WHAT IS RETINAWS?
RETINAWS is an educational course that is directed by myself and Kirk H. Packo, MD, both retina specialists at Rush University Medical Center and Illinois Retina Associates in Chicago. The is a video-oriented course in which complex vitreoretinal surgery, rare surgical cases, and unique surgical techniques are shared and discussed.
WHAT IS THE HISTORY OF RETINAWS?
The first RETINAWS Meeting was a 2-day meeting that took place in 2007 in Chicago. The entire meeting was Webcast live and retina specialists from around the world were able to participate either live or via the Internet. Our international speakers participated from their home country through tele/video conferencing and the meeting was simultaneously translated and Webcast in English, German, Italian, and Spanish.
Unfortunately, organizing this kind of a meeting on annual basis is very expensive and therefore, not sustainable. The technology is currently available; however, it is not cost effective. Therefore, we decided to organize RETINAWS courses in conjunction with major annual meetings. We organized a RETINAWS course during the 2008 American Society of Retina Specialists (ASRS) Meeting in Maui, HI. The content was recorded live and a DVD was sent to all the ASRS members. We also organized a RETINAWS ancillary event during the 2009 Association for Research in Vision and Ophthalmology meeting. Retina specialists from more than 20 countries representing five continents registered for the course.
WHAT IS INTERESTING ABOUT RETINAWS?
Surgeons are generally curious to see how other surgeons perform procedures. Although we all operate in a similar manner, there are pearls and techniques that each of us develop or modify through our careers to make our surgeries more efficient and successful. Due to our busy schedules, however, few of us have the opportunity to visit other surgeons around the country and world and see how they perform their surgeries and how they tackle their cases. RETINAWS provides a forum for surgeons from around the world to share their experiences and their techniques. The unique format of the course allows for lengthy discussions between surgeons on the panel and the audience.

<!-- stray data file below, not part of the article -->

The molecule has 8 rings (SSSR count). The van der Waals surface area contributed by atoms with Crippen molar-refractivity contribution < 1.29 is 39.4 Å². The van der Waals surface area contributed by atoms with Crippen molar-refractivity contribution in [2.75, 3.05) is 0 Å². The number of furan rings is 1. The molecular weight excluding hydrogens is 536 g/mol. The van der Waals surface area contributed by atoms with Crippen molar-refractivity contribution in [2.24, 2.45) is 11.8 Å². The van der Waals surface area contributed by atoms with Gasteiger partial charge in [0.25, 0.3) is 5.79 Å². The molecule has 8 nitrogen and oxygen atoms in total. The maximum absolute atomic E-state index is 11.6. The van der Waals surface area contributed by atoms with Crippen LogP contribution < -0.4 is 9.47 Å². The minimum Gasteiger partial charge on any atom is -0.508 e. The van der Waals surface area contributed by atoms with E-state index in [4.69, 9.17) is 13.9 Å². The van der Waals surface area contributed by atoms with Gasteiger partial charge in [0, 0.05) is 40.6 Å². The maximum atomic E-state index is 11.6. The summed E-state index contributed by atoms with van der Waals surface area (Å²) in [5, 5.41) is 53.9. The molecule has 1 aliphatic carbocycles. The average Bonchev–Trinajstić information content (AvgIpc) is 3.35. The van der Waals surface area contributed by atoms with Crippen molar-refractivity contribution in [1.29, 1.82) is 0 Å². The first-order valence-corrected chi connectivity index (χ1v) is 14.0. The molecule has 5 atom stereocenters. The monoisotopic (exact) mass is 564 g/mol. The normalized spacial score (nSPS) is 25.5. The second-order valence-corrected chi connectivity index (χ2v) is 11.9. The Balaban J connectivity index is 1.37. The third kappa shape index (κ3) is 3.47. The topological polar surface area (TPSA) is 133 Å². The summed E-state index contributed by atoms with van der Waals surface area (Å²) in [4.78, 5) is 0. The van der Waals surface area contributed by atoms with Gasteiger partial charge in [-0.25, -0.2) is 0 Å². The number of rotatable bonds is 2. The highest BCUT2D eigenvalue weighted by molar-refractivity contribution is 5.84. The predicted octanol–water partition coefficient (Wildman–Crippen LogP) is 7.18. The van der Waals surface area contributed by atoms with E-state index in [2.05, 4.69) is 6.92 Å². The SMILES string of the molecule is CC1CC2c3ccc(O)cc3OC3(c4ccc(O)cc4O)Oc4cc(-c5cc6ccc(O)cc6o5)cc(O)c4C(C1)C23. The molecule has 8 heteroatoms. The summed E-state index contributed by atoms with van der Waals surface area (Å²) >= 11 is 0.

The content of RETINAWS focuses on surgical techniques. Surgeons share videos of their surgical cases and discuss how they got into a particular situation, how they got themselves out of it, and how one can avoid it in the future. Further, rare surgical cases are discussed, so the learning opportunities are great. The full RETINAWS program from ASRS 2009 can be viewed here.
FUTURE RETINAWS COURSES
9th EVRS Meeting in Marrakesh: September 5-8, 2009 (Date to be announced)
2009 American Academy of Ophthalmology Meeting in San Francisco, CA: Monday, October 26, 2009, 3:15pm-5:30pm, Room West 3006.
Kourous A. Rezaei, MD, is an Associate Professor in the Department of Ophthalmology at Rush University Medical Center and practices at Illinois Retina Associates, S.C., in Harvey, IL. He can be reached at +1 708 596 8710; Fax: +1 708 596 9820; via email at firstname.lastname@example.org.
TOP 5 ARTICLES FROM 2009
- Photoreceptor Matrix Imaging in the Clinic
Variable-field SLO and ultrahigh-speed OCT allow close-up views of retinal structures.
By Richard B. Rosen, MD
- A Road Map for Retinal Surgical Coding in 2009
Tips to help minimize coding mistakes and ensure proper reimbursement for surgical retina procedures performed in your practice.
By Riva Lee Asbell
- CNTF Implant Slowed Vision Loss, Increased Retinal Thickness in Phase 2 Dry AMD
- 27-gauge Vitrectomy
The use of these smaller instruments in vitrectomy surgery is both possible and optimal for completely self-sealing wounds.
By Yusuke Oshima, MD, PhD
- Complications of Scleral Buckling
By Steven Harsum, MBBS, BSc, PhD, MRCOphth; and Paul Sullivan, MD, FRCS, FRCOphth